Peace is one of the possible victims of climate change, and it is science that has given us the means to understand the causes of the problem, and the consequences of action and inaction. Peace is certainly at stake as resources shift or shrink. Let’s not forget that basic research does have a role to play in our lives – sometimes, it gives us a broad picture of our own existence, in amazing an unexpected ways. Let this Nobel stand as a testimony to the power of science.

Science Thingy

Just over a week ago, “The Onion” – a weekly joke newspaper – had an article in it entitled, “Scientists Ask Congress To Fund $50 Billion Science Thing” [1]. Like all jokes, it contains some interesting issues which are funny because we all worry they might be true. It’s funny for the same reason that “The Daily Show” is funny – it hurts so much to look at lawmakers like that, because down inside we worry it might be reality.

This article’s story is simple. A bunch of scientists, with confusing drawings and a vague message, go before Congress for hours asking for $50 billion. Congressmen, either blissfully ignorant or completely uninterested, say a bunch of vague things about science being important and opine about whether the project should be funded for a variety of political reasons. Some great quotes from the article are:

“The congressmen appeared receptive to what we were saying, and I think
that we made a very convincing case as to why we need a [science
gadget] of this magnitude on American soil,” said Caltech physicist
David Kaminski, who added various other scientific information. “[Some
complicated physics-related act] would be possible in our lifetime only
through the creation of a [science thing].”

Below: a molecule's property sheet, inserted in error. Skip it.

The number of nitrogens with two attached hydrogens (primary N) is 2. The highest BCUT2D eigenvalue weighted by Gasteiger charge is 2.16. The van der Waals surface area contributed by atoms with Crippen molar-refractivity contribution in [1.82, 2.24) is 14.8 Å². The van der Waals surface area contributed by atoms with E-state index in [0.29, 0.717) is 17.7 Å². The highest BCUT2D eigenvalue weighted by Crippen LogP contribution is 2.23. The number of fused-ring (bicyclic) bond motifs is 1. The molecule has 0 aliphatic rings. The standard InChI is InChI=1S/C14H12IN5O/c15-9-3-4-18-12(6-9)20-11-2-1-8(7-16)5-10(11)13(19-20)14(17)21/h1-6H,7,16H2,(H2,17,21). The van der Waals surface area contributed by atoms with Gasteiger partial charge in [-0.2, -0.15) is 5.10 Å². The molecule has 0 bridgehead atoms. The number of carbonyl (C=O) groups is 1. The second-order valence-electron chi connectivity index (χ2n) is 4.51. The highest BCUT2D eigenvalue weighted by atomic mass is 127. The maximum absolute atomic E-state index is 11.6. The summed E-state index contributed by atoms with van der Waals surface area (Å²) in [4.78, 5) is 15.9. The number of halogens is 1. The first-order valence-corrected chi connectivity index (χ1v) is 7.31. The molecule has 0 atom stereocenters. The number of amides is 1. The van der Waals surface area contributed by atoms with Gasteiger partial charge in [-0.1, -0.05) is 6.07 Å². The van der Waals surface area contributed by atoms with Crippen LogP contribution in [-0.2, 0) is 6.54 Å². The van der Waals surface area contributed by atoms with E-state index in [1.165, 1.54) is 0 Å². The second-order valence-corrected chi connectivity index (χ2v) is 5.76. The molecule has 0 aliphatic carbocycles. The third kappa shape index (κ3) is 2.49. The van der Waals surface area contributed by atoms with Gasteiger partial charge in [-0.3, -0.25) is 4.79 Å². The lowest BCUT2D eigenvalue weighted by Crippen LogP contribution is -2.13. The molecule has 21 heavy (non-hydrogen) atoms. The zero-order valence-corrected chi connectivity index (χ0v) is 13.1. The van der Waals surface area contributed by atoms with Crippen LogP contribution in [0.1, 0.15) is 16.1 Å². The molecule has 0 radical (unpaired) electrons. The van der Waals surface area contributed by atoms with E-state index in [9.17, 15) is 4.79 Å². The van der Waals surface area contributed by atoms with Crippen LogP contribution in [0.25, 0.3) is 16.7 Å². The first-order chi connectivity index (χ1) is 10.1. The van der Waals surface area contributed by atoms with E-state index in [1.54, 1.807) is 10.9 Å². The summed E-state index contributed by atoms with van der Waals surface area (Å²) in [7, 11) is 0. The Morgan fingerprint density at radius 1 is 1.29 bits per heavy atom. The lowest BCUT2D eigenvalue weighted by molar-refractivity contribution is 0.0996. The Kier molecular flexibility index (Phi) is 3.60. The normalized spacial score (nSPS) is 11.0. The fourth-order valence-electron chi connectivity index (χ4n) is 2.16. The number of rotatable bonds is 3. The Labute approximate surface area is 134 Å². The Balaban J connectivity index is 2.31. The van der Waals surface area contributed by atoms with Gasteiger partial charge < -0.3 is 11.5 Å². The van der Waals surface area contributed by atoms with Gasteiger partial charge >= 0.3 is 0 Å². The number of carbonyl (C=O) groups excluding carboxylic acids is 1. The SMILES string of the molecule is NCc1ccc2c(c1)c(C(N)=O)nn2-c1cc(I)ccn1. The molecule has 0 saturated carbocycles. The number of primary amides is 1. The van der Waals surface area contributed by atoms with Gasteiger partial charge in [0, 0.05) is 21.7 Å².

“Now, I’m no science major, but if I’m being told by a group of people
that the protons, neutrons, and electrons need unifying, then I think
we owe it to the American people to go in and unify them,” Rep. Mark
Udall (D-CO) said. “After all, isn’t a message of unity what we want to
send to our children?”

” . . . I have always said that science is more important than it is
unimportant,” Committee chairman Rep. Bart Gordon (D-TN) said. “And
it’s essential we stay ahead of China, Japan, and Germany in science.
We are ahead in space, with the NASA rockets going to other planets, so
we should be ahead in science too.”

Several of my friends and colleagues have separately included me in forwards about this article. They’re posed worried-sounding questions about it, like “is this how they see us?”

See? It’s funny, but it hurts. It worries me a little too. The article is really on a number of basic stereotypes: Congressmen can’t understand science; scientists can’t explain what they do; basic research doesn’t seem to have any tangible benefits for society. Of course, Congressmen can understand science. Witness Rush Holt and Vernon Ehlers, both physicists. There are also many doctors in Congress, all of whom have at least a basic understanding of biology and chemistry. Scientists can communicate the importance and meaning of what they do. You may not like Brian Greene because of his theoretical leanings, but he gets people excited; Neil DeGrasse Tyson is an incredible communicator of all sciences, especially astronomy and astrophysics. And basic science? I’ve said it before, and I’ll say it again: with linear accelerators came cancer treatments, with open science principles came the Web, and with general relativity came the ability to do accurate global positioning.

We as scientists have a lot of work to do. We have to get the public continually involved in the science, through outreach programs, scholarships and internships for students, and public lectures and forums. We have to keep engaging Congress about what we do, and why we do it. Scientists here in the U.S. aren’t some special nation of people; they are Americans, citizens, or visitors from other nations attracted by the openness and opportunity of American science. They are born just like all babies; what turns them into scientists is not always clear, but they start life like all other people and to me, that means all people can participate in science. Finally, we have to be true to ourselves: do honest science, even when you don’t always know the real use of the work. Be a good scientist, stick to your principles, but be prepared to get other people excited about your work.